We supplement our kids with home-schooling-like techniques. If I see my kids have an interest in something i try to stimulate it. My youngest is interested in electronics right now. We build a refrigerator using a thermo-electric cooling device - no gases to explode or poison us - but not as efficient as a regular refrigerator. We are trying to build an arduino robot now. I will buy educational dvds - and even books. The schools can only (and will only) do so much.



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14 Oct 2021, 8:26 am

Dox47 wrote:
Fnord wrote:
This kind of 'equity' crap was going on during the 1960s, as well.  I think it was/is nothing more than a cost-cutting measure for cash-strapped school districts to avoid having to spend money on the 'accelerated' teachers and classrooms needed by intellectually gifted students.  I could have graduated a year or two earlier but for the fact that, in my hometown's school district, the only 'special' education funding involved buying a short bus to take the slower learners to and from school.
My brother and some of my friends are teachers in the Seattle area, which has been aggressive in going after these programs, and I have to tell you that it's not a cost cutting smoke screen, they genuinely think these programs are racist because they result in disparate outcomes...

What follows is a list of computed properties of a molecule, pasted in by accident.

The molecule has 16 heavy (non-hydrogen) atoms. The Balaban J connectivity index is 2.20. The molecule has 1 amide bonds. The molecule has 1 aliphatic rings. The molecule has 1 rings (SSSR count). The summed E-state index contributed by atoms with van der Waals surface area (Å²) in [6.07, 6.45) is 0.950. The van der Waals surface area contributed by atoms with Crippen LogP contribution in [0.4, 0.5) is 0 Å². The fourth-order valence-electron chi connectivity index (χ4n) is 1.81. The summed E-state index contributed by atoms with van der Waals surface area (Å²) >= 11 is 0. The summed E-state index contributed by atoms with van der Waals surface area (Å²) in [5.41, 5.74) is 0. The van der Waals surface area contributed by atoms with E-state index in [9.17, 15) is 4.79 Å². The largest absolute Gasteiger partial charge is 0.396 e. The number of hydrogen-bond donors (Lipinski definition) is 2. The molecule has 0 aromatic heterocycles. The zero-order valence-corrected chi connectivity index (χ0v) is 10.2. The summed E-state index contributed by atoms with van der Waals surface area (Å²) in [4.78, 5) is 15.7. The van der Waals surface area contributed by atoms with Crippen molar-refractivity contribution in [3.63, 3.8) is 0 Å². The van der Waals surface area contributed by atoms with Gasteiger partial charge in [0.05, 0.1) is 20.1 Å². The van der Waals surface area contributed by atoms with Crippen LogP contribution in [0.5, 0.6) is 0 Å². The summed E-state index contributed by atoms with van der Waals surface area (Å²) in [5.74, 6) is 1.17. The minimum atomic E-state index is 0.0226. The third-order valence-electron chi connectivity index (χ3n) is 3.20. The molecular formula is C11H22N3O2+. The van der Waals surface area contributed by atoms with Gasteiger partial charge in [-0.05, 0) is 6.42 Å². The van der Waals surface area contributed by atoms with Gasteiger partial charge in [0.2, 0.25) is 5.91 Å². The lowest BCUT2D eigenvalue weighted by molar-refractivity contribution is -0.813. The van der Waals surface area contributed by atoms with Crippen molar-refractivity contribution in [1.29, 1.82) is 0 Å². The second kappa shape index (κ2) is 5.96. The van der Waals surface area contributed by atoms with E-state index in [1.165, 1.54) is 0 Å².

The 'racist' label has been used to justify anything from banning books and children's entertainment to cancelling people who speak out against socialism.  It is the new bogey-word.  Label someone a racist and watch them fade away (some faster than others).



ExcelsiorMom
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14 Oct 2021, 3:27 pm

I have thought about this a bit with the gifted and talented program getting gutted and removed by De Blasio.

De Blasio is essentially taking the fastest ox and tying it to a wagon being pulled by oxen. That wagon will have to go at the pace of the slowest ox.

I am glad he will not be NYC's mayor any longer soon, though the new contenders leaves much to be desired.


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14 Oct 2021, 5:08 pm

ExcelsiorMom wrote:
I have thought about this a bit with the gifted and talented program getting gutted and removed by De Blasio.

De Blasio is essentially taking the fastest ox and tying it to a wagon being pulled by oxen. That wagon will have to go at the pace of the slowest ox.

I am glad he will not be NYC's mayor any longer soon, though the new contenders leaves much to be desired.


That really isn't how it plays out, if teachers know how to do a mixed level classroom right. See my post; my officially gifted kids went through a school system that did not track or differentiate.

Remember that most learning is a spiral, not a straight line, where students return to the same material but at increasing levels of depth. Instructors can use that to move one class along at multiple different paces.